It is not the first time that the Iranian regime has used Turkish soil to assassinate its opponents. In 2017, Saeed Karimian, a British television executive and founder of GEM TV, which runs 17 Persian-language TV channels, was shot dead in Istanbul. Before his murder, he was convicted in absentia in Iran’s revolutionary court for spreading propaganda against the Islamic Republic. His killers, traveling on fake passports, were arrested in Serbia while travelling to Iran. An opposition group, the National Council of Resistance of Iran, stated that Karimian was assassinated by the IRGC on the direct orders of Supreme Leader Ali Khamenei.

In Iran, orders to carry out assassination on a foreign soil likely come from top. As a senior US official, who requested anonymity, in the Trump administration previously told Reuters:

“Given Iran’s history of targeted assassinations of Iranian dissidents and the methods used in Turkey, the United States government believes that Iran’s Ministry of Intelligence and Security was directly involved in Vardanjani’s killing.”

To appease Iran, Turkey has lax visa requirements for Iran which likely make Iran’s assassination attempts in Turkey easier: it allows Iranian agents to commute more easily between Ankara and Tehran. Iranian citizens are exempt from obtaining a visa for visits to Turkey for up to 90 days.

The policy is the same for the EU. After the EU began pursuing ways of appeasing Iran, and after sanctions were lifted in 2015 due to the nuclear deal (which Iran never signed), Iran’s assassins and terror operatives ratcheted up their activities on the European soil. An Iranian diplomat, Assadollah Assadi, was put on trial in a breathtaking case that saw him accused of direct involvement in a terrorist plot in France. He was sentenced to 20 years in prison. Prosecutors pointed out that, in June 2018, Assadi delivered 500 grams of the powerful explosive triacetone triperoxide to his accomplices with the aim of bombing a significant Iranian opposition rally in Paris. Had the plot not been discovered at the last minute, the terrorist act could have left hundreds dead, including international dignitaries and many European parliamentarians.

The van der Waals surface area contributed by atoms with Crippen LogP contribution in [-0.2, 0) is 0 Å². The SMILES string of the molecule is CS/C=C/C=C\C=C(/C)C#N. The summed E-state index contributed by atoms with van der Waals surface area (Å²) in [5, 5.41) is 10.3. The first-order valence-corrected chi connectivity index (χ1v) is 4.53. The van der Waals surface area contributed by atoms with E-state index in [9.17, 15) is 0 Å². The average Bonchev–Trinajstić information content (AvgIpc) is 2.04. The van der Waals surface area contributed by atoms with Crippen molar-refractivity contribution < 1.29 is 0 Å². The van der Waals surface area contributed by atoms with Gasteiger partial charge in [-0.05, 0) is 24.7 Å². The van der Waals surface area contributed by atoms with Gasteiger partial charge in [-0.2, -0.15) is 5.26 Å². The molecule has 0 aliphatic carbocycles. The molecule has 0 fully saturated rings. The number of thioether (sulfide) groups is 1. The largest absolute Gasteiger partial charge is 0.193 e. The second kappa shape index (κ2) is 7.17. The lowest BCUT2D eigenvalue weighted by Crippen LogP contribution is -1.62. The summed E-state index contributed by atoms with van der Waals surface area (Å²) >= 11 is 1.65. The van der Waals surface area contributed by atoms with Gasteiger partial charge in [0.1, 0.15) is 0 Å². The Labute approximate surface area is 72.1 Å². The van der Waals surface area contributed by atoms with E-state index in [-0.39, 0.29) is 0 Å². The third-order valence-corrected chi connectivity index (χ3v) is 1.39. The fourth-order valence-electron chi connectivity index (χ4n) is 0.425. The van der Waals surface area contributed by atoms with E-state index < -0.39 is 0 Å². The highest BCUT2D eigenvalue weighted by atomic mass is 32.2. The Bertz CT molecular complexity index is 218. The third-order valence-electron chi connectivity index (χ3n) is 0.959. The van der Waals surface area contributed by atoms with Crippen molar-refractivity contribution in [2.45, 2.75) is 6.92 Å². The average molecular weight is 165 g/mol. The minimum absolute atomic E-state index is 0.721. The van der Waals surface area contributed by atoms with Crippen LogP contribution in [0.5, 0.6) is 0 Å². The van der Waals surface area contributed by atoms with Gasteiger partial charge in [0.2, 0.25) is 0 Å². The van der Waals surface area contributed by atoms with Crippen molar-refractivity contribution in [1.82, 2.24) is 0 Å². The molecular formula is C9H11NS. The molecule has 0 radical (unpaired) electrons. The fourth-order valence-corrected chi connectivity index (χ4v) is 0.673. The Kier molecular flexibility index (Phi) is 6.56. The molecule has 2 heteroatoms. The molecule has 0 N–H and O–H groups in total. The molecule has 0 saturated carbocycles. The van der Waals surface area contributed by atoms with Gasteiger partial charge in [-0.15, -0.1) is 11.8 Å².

Another individual linked to the Iranian regime, Mohammad Davoudzadeh Loloei, 40, was sentenced to prison in June 2020 in a European court — this time, in Denmark — for being an accessory to the attempted murder of one or more individuals who are opponents of Iran’s current regime. According to Denmark’s Roskilde District Court, Loloei had collected information on a dissident, so far unnamed, and given it to Iran’s intelligence service, who planned to murder the man. The information included photos of the target’s house, street and surroundings. “The court found that the information was collected and passed on to a person working for an Iranian intelligence service, for use by the intelligence service’s plans to kill the exile,” the court’s statement read.

Governments around the world need hold the Iranian regime accountable for its foreign adventurism and its reprehensible repression of dissent and peaceful protests at home. They must adopt a firm policy of expelling Iranian “diplomats” and intelligence agents like Assadi, who may be plotting further terrorist attacks. They also need to consider closing down Iranian embassies until Tehran halts its terror activities.

Dr. Majid Rafizadeh is a business strategist and advisor, Harvard-educated scholar, political scientist, board member of Harvard International Review, and president of the International American Council on the Middle East. He has authored several books on Islam and US foreign policy. He can be reached at Dr.Rafizadeh@Post.Harvard.Edu

The Danger of Appeasing the Mullahs :: Gatestone Institute